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Ann Surg Oncol. 2012 May;19(5):1477-83. doi: 10.1245/s10434-011-2133-1. Epub 2011 Nov 23.

Six-year analysis of treatment-related toxicities in patients treated with accelerated partial breast irradiation on the American Society of Breast Surgeons MammoSite Breast Brachytherapy registry trial.

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  • 1Department of Radiation Oncology, Cancer Institute of New Jersey, New Brunswick, NJ, USA. atif.khan@rwjuh.edu



The American Society of Breast Surgeons (ASBrS) enrolled women in a registry trial to prospectively study patients treated with the MammoSite RTS device. This report presents 6-year data on treatment-related toxicities from the trial.


A total of 1449 primary early-stage breast cancers were treated with accelerated partial breast irradiation (APBI) using the MammoSite device (34 Gy in 10 fractions) in 1440 women. Of these, 1255 case (87%) had invasive breast cancer (IBC) (median size = 10 mm) and 194 cases (13%) had ductal carcinoma in situ (DCIS) (median size = 8 mm). Median follow-up was 59 months. Fisher exact test was performed to correlate categorical covariates with toxicity.


Breast seromas were reported in 28% of cases (35.5% with open cavity and 21.7% with closed cavity placement). Also, 13% of all treated breasts developed symptomatic seromas, and 77% of these seromas developed during the 1st year after treatment. There were 172 cases (11.9%) that required drainage to correct. Use of chemotherapy and balloon fill >50 cc were associated with the development of symptomatic seromas. Also, 2.3% of patients developed fat necrosis (FN). The incidence of FN during years 1 and 2 were 0.9% and 0.8%, respectively. Seroma formation, use of hormonal therapy, breast infection, and A/B cup size were associated with fat necrosis. There were 138 infections (9.5%) recorded; 98% occurred during the 1st year after treatment. Chemotherapy and seroma formation were associated with the development of infections.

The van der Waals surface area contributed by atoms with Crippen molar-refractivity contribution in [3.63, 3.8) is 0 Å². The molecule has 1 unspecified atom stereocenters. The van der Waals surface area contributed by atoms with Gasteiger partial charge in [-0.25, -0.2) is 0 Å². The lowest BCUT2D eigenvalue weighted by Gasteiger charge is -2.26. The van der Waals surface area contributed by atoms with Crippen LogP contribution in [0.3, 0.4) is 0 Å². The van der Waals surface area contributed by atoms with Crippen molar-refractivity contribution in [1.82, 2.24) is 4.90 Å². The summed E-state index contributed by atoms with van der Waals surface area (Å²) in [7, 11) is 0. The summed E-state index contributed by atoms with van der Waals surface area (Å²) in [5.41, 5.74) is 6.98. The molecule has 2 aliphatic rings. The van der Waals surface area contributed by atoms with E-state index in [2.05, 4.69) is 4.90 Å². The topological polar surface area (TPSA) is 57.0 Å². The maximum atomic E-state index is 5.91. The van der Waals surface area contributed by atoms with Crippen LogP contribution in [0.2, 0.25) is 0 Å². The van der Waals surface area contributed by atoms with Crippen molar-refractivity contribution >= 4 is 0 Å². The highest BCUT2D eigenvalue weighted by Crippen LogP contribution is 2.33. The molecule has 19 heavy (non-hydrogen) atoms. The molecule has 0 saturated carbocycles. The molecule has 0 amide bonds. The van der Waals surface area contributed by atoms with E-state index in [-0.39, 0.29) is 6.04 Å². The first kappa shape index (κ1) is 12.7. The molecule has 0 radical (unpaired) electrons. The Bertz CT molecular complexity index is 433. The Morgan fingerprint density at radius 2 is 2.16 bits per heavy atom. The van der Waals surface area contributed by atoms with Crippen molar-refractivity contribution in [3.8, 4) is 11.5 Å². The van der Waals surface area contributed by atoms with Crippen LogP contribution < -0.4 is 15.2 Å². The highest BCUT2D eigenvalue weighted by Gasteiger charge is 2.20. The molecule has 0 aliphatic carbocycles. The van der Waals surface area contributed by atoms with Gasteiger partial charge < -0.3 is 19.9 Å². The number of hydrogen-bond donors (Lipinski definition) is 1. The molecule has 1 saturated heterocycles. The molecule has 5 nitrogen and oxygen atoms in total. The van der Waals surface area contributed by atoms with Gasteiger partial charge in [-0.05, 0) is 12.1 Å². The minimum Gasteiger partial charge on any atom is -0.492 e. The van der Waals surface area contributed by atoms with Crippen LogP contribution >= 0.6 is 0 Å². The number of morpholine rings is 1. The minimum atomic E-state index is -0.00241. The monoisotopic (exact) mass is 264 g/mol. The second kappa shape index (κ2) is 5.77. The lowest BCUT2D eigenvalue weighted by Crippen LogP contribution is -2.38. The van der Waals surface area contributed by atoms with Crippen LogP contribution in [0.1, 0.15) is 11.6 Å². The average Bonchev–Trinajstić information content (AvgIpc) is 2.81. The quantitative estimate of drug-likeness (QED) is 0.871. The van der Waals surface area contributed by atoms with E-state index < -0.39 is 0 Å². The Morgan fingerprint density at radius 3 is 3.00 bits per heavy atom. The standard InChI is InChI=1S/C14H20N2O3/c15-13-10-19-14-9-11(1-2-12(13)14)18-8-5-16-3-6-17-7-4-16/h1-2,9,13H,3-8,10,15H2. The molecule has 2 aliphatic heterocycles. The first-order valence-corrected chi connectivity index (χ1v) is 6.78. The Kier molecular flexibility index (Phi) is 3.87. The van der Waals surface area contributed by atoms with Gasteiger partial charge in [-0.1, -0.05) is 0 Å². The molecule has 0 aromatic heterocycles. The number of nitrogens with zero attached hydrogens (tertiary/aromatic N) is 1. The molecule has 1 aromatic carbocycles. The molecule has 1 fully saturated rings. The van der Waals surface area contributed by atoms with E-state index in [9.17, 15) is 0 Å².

Treatment-related toxicities 6 years after treatment with APBI using the MammoSite device are similar to those reported with other forms of APBI with similar follow-up.

[PubMed - indexed for MEDLINE]
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